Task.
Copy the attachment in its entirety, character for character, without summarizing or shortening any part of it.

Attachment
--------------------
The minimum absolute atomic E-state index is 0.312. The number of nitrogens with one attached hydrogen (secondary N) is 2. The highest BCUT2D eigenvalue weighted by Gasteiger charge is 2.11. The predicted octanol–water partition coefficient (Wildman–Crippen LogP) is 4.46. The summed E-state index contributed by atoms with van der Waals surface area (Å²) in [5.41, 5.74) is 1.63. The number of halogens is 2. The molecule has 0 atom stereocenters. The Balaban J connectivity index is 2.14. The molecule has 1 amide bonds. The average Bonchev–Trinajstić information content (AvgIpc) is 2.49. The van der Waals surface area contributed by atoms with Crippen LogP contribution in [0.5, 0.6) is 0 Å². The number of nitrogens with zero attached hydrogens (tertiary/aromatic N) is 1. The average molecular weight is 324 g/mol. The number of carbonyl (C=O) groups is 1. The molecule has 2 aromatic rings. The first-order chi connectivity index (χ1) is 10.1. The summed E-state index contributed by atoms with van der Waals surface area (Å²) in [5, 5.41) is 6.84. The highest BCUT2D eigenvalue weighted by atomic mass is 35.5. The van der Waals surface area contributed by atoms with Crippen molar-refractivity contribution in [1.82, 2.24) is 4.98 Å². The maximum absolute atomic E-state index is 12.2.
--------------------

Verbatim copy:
The minimum absolute atomic E-state index is 0.312. The number of nitrogens with one attached hydrogen (secondary N) is 2. The highest BCUT2D eigenvalue weighted by Gasteiger charge is 2.11. The predicted octanol–water partition coefficient (Wildman–Crippen LogP) is 4.46. The summed E-state index contributed by atoms with van der Waals surface area (Å²) in [5.41, 5.74) is 1.63. The number of halogens is 2. The molecule has 0 atom stereocenters. The Balaban J connectivity index is 2.14. The molecule has 1 amide bonds. The average Bonchev–Trinajstić information content (AvgIpc) is 2.49. The van der Waals surface area contributed by atoms with Crippen LogP contribution in [0.5, 0.6) is 0 Å². The number of nitrogens with zero attached hydrogens (tertiary/aromatic N) is 1. The average molecular weight is 324 g/mol. The number of carbonyl (C=O) groups is 1. The molecule has 2 aromatic rings. The first-order chi connectivity index (χ1) is 10.1. The summed E-state index contributed by atoms with van der Waals surface area (Å²) in [5, 5.41) is 6.84. The highest BCUT2D eigenvalue weighted by atomic mass is 35.5. The van der Waals surface area contributed by atoms with Crippen molar-refractivity contribution in [1.82, 2.24) is 4.98 Å². The maximum absolute atomic E-state index is 12.2.